17 Apr

Customising therapy and fitting it to the 24/7 world

Technology is revolutionising the way people can benefit from psychological therapies. I’ve been using the new PsychFlex app with my clients for past several months. It has a great range of structured programs, tools and resources, all designed by internationally renowned leaders in the field of Contextual Behavioural therapies such as Acceptance & Commitment Therapy and Compassion Focussed Therapy. This post is NOT a promo for PsychFlex. My goal in writing this blog is to fiercely advocate for you as a client who may be considering seeing a psychologist. 

  • Your therapy journey can be tailored to suit your needs, your goals and your life circumstances.
  • Therapy doesn’t have to be a series of sessions sitting in a room for 50 minutes. While the human element will always be important, your therapist can use technology to enhance their work with you.
  • We know that change mostly happens outside the therapy room. You can learn something important and powerful in the therapy room but beware “the doorway effect” (google that – it’s fascinating!).
  • We know that you can leave a session and intend to apply the skills you’ve learnt. But then the hustle and bustle of everyday living makes it too easy to revert back to old familiar habits.

With PsychFlex I can provide small nudges when they’re needed. For example, I can send you a gentle reminder when you’re about to face a situation that triggers your anxiety. The nudge (a PsychFlex notification) could suggest a skill and provide the real-time guidance to use that skill precisely when you need it. There’s also a huge range of structured programs. Here’s a sample:

The “one-minute psych flex” are a favourite of mine. All designed to communicate an idea or introduce a skill in one-minute. I often suggest watching one each day, maybe with your morning cuppa. If there’s something that might be helpful, you can try out the idea or skill during the day. If not helpful, you’ve only wasted a minute. A new program is released every month. I’m looking forward to Lance McCracken’s “ACT for Chronic Pain”.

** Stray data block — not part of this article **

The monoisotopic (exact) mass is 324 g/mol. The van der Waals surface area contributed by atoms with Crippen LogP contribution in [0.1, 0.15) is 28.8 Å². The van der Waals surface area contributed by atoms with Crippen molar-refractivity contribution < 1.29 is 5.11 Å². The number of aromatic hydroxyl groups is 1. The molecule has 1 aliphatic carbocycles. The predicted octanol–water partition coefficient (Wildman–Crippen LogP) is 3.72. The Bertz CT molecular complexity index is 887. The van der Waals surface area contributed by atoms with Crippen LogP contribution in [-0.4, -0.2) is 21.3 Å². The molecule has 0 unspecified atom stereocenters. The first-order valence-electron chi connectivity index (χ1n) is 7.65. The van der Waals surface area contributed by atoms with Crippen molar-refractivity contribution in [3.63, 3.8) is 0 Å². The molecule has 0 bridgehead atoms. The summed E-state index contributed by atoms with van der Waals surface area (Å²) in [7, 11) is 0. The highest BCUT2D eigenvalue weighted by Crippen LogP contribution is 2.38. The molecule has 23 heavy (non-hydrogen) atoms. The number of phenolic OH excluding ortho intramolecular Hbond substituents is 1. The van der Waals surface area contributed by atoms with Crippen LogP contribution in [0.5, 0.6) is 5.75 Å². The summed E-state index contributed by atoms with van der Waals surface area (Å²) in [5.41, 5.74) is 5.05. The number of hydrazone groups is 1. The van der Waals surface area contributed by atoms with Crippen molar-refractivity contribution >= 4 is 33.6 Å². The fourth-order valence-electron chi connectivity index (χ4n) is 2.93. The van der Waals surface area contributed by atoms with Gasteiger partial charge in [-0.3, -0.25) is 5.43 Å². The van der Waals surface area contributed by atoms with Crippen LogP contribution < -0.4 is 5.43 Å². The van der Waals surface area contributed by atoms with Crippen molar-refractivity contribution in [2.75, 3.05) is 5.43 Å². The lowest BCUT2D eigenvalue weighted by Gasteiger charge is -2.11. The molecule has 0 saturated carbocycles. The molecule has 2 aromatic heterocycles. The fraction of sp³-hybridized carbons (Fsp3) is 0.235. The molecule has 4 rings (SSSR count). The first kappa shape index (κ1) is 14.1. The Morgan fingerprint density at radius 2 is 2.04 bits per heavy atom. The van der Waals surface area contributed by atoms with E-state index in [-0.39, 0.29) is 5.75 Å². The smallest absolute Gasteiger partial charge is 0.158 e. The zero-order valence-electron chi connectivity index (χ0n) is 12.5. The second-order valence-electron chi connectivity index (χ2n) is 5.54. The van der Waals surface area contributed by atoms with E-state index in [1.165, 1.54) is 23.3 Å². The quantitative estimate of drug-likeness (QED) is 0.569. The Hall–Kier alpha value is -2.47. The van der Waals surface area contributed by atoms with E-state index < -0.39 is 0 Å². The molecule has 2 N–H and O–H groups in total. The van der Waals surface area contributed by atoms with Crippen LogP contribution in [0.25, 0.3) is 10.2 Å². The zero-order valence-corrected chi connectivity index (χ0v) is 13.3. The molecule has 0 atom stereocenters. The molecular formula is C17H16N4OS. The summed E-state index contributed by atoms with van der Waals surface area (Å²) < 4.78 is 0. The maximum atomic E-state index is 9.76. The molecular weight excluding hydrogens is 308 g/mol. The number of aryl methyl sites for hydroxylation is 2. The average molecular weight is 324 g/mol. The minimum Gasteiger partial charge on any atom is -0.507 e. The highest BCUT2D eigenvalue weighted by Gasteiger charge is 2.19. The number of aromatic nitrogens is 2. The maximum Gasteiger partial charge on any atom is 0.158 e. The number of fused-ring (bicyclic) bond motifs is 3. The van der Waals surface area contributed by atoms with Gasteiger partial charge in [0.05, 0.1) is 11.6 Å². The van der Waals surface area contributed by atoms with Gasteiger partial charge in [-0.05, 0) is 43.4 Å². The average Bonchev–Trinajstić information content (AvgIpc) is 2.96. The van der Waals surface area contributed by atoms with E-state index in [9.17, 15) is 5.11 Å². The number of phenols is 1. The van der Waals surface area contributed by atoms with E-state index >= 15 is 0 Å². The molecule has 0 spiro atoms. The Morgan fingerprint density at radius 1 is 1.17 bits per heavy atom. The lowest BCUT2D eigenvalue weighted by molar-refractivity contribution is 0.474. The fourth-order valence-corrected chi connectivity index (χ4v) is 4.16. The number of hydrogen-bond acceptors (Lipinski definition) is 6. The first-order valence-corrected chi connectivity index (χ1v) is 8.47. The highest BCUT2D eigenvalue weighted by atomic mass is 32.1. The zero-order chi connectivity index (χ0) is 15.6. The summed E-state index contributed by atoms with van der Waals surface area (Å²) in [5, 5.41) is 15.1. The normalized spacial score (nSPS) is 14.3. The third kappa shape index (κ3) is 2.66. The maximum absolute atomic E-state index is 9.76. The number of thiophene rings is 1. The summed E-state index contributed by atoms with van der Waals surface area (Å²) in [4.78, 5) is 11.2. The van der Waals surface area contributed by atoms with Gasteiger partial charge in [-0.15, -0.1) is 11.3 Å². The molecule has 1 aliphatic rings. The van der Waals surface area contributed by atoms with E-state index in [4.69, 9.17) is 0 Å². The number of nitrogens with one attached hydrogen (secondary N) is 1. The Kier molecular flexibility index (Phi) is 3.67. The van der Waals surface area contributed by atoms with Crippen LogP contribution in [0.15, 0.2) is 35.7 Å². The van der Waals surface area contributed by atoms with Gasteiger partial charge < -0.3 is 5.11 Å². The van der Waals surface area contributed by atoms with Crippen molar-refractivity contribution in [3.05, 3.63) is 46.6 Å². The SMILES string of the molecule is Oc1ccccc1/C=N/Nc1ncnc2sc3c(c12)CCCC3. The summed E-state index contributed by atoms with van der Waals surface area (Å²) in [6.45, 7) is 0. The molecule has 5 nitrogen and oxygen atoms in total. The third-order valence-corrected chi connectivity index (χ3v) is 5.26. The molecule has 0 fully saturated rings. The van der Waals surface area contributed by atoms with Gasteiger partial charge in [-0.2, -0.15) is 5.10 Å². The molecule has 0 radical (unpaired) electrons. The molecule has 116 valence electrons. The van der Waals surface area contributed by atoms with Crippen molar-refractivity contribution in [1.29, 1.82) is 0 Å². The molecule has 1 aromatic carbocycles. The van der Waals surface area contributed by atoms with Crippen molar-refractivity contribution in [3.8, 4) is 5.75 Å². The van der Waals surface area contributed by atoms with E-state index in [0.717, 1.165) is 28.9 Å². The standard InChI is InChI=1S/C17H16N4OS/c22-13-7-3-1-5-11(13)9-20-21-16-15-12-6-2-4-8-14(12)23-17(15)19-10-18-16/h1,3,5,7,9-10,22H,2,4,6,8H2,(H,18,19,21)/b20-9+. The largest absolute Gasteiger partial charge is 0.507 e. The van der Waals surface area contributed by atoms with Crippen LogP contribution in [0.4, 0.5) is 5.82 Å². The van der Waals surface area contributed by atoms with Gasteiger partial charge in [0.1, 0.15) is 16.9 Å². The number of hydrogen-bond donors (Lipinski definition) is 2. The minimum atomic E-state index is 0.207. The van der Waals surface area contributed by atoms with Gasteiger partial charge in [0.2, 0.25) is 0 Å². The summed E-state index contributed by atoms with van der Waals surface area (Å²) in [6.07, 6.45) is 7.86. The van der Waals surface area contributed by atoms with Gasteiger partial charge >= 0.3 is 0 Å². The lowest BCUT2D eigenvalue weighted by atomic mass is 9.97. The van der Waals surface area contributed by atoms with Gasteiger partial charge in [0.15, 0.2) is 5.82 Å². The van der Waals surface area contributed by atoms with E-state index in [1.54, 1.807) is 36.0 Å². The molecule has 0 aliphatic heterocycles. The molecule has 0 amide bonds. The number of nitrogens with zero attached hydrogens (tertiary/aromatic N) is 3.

AND – my absolute favourite feature in the app – I can make my own recordings.

As well as one-minute session take-aways, I’ve recorded a series of my own exercises and “informational” resources. The exercises are ones I often use in session. By having the exercise on your phone, you can more easily try it out in the wider world of your life. Some of the exercises I’ve recorded:
Who am I? Your dream house? When you’re feeling afraid When you’re feeling angry Mindfulness of pain The gardener and the carpenter (a parenting metaphor) Conscious complaining Over apologising Are they safe for a sexual hookup? In the arena Sitting inside irresolution “Eyes on” exercise – How to What’s psychology got to do with my pain? Procrastination (a series of 6 videos). Still quiet place
All the resources that I used to send by email - worksheets, fact sheets, links to online videos, guided mindfulness audios – I can now make available in one place. On your mobile phone. No more searching for “that thing Jen sent” in the wilderness of emails. There’s many other features of the app that I’ve yet to properly test – biopsychosocial process change tracker,


The PsychFlex sumbol says a lot about the app

This symbol reflects our human yearning for the warm sunshine of a meaningful life. In our journey, sometimes we feel squeezed down and even turned around in circles, but if we follow an upward path guided by healthy processes of change, our life will expand and broaden, leading us ever upward toward a more flexible life.

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